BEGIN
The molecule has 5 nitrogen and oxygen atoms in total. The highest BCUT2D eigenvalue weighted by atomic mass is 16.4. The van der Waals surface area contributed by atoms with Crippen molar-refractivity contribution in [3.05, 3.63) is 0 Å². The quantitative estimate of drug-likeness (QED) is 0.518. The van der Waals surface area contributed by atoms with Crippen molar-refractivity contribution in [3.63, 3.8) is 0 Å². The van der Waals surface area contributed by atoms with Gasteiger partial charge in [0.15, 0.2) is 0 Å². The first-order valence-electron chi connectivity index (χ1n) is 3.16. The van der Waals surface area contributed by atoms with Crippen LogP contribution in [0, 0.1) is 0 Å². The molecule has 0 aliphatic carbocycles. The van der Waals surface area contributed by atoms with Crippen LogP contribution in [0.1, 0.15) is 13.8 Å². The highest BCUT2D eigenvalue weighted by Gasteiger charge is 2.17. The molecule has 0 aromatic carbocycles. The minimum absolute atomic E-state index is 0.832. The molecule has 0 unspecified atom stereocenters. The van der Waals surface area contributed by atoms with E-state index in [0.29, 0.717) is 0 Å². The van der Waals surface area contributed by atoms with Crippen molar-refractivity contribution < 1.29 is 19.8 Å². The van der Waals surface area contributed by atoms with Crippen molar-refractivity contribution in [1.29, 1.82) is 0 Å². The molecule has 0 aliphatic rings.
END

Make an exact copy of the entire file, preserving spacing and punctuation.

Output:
The molecule has 5 nitrogen and oxygen atoms in total. The highest BCUT2D eigenvalue weighted by atomic mass is 16.4. The van der Waals surface area contributed by atoms with Crippen molar-refractivity contribution in [3.05, 3.63) is 0 Å². The quantitative estimate of drug-likeness (QED) is 0.518. The van der Waals surface area contributed by atoms with Crippen molar-refractivity contribution in [3.63, 3.8) is 0 Å². The van der Waals surface area contributed by atoms with Gasteiger partial charge in [0.15, 0.2) is 0 Å². The first-order valence-electron chi connectivity index (χ1n) is 3.16. The van der Waals surface area contributed by atoms with Crippen LogP contribution in [0, 0.1) is 0 Å². The molecule has 0 aliphatic carbocycles. The van der Waals surface area contributed by atoms with Crippen LogP contribution in [0.1, 0.15) is 13.8 Å². The highest BCUT2D eigenvalue weighted by Gasteiger charge is 2.17. The molecule has 0 aromatic carbocycles. The minimum absolute atomic E-state index is 0.832. The molecule has 0 unspecified atom stereocenters. The van der Waals surface area contributed by atoms with E-state index in [0.29, 0.717) is 0 Å². The van der Waals surface area contributed by atoms with Crippen molar-refractivity contribution < 1.29 is 19.8 Å². The van der Waals surface area contributed by atoms with Crippen molar-refractivity contribution in [1.29, 1.82) is 0 Å². The molecule has 0 aliphatic rings.